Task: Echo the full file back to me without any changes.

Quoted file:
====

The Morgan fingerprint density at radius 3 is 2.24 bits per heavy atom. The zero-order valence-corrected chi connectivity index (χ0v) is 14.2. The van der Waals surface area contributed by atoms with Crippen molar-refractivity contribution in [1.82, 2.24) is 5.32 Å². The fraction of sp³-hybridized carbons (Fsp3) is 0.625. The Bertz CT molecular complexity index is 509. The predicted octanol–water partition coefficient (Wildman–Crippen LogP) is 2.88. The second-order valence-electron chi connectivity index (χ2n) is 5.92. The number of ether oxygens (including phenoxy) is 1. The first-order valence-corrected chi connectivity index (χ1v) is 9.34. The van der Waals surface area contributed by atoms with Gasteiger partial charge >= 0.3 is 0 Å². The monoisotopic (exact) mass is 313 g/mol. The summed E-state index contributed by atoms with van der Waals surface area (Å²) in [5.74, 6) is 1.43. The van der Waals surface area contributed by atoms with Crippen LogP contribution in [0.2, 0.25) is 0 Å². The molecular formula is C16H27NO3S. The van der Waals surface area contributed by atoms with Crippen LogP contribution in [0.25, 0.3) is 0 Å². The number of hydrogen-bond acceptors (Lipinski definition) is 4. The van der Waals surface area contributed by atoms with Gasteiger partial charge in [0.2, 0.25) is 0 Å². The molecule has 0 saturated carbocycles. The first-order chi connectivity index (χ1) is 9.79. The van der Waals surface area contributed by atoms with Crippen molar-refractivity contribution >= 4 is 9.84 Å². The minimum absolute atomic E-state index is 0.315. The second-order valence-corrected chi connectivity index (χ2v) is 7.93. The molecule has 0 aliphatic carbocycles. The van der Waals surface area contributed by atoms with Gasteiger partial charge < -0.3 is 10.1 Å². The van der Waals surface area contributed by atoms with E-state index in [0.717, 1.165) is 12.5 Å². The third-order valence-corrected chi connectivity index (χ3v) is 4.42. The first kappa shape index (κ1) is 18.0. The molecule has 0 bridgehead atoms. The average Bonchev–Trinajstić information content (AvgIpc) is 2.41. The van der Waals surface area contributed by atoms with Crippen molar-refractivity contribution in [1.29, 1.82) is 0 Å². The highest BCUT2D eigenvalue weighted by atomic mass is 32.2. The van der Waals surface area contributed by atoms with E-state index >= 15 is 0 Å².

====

The Morgan fingerprint density at radius 3 is 2.24 bits per heavy atom. The zero-order valence-corrected chi connectivity index (χ0v) is 14.2. The van der Waals surface area contributed by atoms with Crippen molar-refractivity contribution in [1.82, 2.24) is 5.32 Å². The fraction of sp³-hybridized carbons (Fsp3) is 0.625. The Bertz CT molecular complexity index is 509. The predicted octanol–water partition coefficient (Wildman–Crippen LogP) is 2.88. The second-order valence-electron chi connectivity index (χ2n) is 5.92. The number of ether oxygens (including phenoxy) is 1. The first-order valence-corrected chi connectivity index (χ1v) is 9.34. The van der Waals surface area contributed by atoms with Gasteiger partial charge >= 0.3 is 0 Å². The monoisotopic (exact) mass is 313 g/mol. The summed E-state index contributed by atoms with van der Waals surface area (Å²) in [5.74, 6) is 1.43. The van der Waals surface area contributed by atoms with Crippen LogP contribution in [0.2, 0.25) is 0 Å². The molecular formula is C16H27NO3S. The van der Waals surface area contributed by atoms with Crippen LogP contribution in [0.25, 0.3) is 0 Å². The number of hydrogen-bond acceptors (Lipinski definition) is 4. The van der Waals surface area contributed by atoms with Gasteiger partial charge in [0.2, 0.25) is 0 Å². The molecule has 0 saturated carbocycles. The first-order chi connectivity index (χ1) is 9.79. The van der Waals surface area contributed by atoms with Crippen molar-refractivity contribution >= 4 is 9.84 Å². The minimum absolute atomic E-state index is 0.315. The second-order valence-corrected chi connectivity index (χ2v) is 7.93. The molecule has 0 aliphatic carbocycles. The van der Waals surface area contributed by atoms with Gasteiger partial charge < -0.3 is 10.1 Å². The van der Waals surface area contributed by atoms with E-state index in [0.717, 1.165) is 12.5 Å². The third-order valence-corrected chi connectivity index (χ3v) is 4.42. The first kappa shape index (κ1) is 18.0. The molecule has 0 bridgehead atoms. The average Bonchev–Trinajstić information content (AvgIpc) is 2.41. The van der Waals surface area contributed by atoms with Crippen molar-refractivity contribution in [1.29, 1.82) is 0 Å². The highest BCUT2D eigenvalue weighted by atomic mass is 32.2. The van der Waals surface area contributed by atoms with E-state index >= 15 is 0 Å².